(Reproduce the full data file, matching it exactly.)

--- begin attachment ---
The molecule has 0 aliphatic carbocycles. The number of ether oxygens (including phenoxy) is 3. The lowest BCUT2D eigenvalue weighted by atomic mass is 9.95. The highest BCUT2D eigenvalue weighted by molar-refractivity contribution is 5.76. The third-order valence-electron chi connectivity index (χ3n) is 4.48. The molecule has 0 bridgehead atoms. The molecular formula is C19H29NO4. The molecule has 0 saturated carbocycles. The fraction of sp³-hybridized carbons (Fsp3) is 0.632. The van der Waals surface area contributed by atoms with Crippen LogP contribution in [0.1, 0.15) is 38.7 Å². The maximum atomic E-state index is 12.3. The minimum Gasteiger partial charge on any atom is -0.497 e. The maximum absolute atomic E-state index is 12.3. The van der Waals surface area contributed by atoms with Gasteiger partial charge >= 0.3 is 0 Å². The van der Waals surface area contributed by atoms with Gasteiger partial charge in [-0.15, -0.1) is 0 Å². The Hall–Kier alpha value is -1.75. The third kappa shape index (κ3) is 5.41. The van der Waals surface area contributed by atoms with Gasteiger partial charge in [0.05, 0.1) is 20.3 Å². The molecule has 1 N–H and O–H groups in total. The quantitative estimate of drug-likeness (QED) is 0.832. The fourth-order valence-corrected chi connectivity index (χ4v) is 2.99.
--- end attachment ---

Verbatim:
The molecule has 0 aliphatic carbocycles. The number of ether oxygens (including phenoxy) is 3. The lowest BCUT2D eigenvalue weighted by atomic mass is 9.95. The highest BCUT2D eigenvalue weighted by molar-refractivity contribution is 5.76. The third-order valence-electron chi connectivity index (χ3n) is 4.48. The molecule has 0 bridgehead atoms. The molecular formula is C19H29NO4. The molecule has 0 saturated carbocycles. The fraction of sp³-hybridized carbons (Fsp3) is 0.632. The van der Waals surface area contributed by atoms with Crippen LogP contribution in [0.1, 0.15) is 38.7 Å². The maximum atomic E-state index is 12.3. The minimum Gasteiger partial charge on any atom is -0.497 e. The maximum absolute atomic E-state index is 12.3. The van der Waals surface area contributed by atoms with Gasteiger partial charge >= 0.3 is 0 Å². The van der Waals surface area contributed by atoms with Gasteiger partial charge in [-0.15, -0.1) is 0 Å². The Hall–Kier alpha value is -1.75. The third kappa shape index (κ3) is 5.41. The van der Waals surface area contributed by atoms with Gasteiger partial charge in [0.05, 0.1) is 20.3 Å². The molecule has 1 N–H and O–H groups in total. The quantitative estimate of drug-likeness (QED) is 0.832. The fourth-order valence-corrected chi connectivity index (χ4v) is 2.99.